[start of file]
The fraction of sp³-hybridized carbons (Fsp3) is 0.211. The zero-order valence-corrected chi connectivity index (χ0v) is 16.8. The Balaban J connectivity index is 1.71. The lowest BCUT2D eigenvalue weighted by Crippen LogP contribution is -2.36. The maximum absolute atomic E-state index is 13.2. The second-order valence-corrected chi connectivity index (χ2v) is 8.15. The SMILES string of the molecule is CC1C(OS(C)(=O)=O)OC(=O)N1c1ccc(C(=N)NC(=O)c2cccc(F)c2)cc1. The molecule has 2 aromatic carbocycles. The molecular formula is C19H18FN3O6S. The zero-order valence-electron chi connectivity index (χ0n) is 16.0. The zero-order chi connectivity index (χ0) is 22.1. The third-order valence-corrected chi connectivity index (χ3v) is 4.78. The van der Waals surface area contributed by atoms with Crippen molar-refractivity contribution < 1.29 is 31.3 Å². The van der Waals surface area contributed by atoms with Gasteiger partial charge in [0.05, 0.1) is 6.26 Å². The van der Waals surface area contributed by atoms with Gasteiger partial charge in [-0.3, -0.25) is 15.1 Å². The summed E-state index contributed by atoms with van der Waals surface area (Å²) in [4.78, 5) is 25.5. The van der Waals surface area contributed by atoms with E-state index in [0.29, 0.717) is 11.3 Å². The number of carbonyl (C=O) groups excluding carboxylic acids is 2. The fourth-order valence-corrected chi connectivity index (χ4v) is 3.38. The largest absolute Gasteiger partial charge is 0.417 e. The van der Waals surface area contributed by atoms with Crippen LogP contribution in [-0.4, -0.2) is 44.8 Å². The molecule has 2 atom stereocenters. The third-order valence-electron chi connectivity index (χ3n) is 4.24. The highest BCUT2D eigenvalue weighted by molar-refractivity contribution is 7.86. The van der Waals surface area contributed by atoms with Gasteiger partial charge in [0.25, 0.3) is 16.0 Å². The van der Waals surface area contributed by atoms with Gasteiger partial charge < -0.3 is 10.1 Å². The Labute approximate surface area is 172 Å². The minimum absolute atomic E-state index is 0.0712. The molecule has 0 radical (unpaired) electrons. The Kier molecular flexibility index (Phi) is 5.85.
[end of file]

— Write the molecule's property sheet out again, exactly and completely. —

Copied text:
The fraction of sp³-hybridized carbons (Fsp3) is 0.211. The zero-order valence-corrected chi connectivity index (χ0v) is 16.8. The Balaban J connectivity index is 1.71. The lowest BCUT2D eigenvalue weighted by Crippen LogP contribution is -2.36. The maximum absolute atomic E-state index is 13.2. The second-order valence-corrected chi connectivity index (χ2v) is 8.15. The SMILES string of the molecule is CC1C(OS(C)(=O)=O)OC(=O)N1c1ccc(C(=N)NC(=O)c2cccc(F)c2)cc1. The molecule has 2 aromatic carbocycles. The molecular formula is C19H18FN3O6S. The zero-order valence-electron chi connectivity index (χ0n) is 16.0. The zero-order chi connectivity index (χ0) is 22.1. The third-order valence-corrected chi connectivity index (χ3v) is 4.78. The van der Waals surface area contributed by atoms with Crippen molar-refractivity contribution < 1.29 is 31.3 Å². The van der Waals surface area contributed by atoms with Gasteiger partial charge in [0.05, 0.1) is 6.26 Å². The van der Waals surface area contributed by atoms with Gasteiger partial charge in [-0.3, -0.25) is 15.1 Å². The summed E-state index contributed by atoms with van der Waals surface area (Å²) in [4.78, 5) is 25.5. The van der Waals surface area contributed by atoms with E-state index in [0.29, 0.717) is 11.3 Å². The number of carbonyl (C=O) groups excluding carboxylic acids is 2. The fourth-order valence-corrected chi connectivity index (χ4v) is 3.38. The largest absolute Gasteiger partial charge is 0.417 e. The van der Waals surface area contributed by atoms with Crippen LogP contribution in [-0.4, -0.2) is 44.8 Å². The molecule has 2 atom stereocenters. The third-order valence-electron chi connectivity index (χ3n) is 4.24. The highest BCUT2D eigenvalue weighted by molar-refractivity contribution is 7.86. The van der Waals surface area contributed by atoms with Gasteiger partial charge in [0.25, 0.3) is 16.0 Å². The van der Waals surface area contributed by atoms with Gasteiger partial charge < -0.3 is 10.1 Å². The Labute approximate surface area is 172 Å². The minimum absolute atomic E-state index is 0.0712. The molecule has 0 radical (unpaired) electrons. The Kier molecular flexibility index (Phi) is 5.85.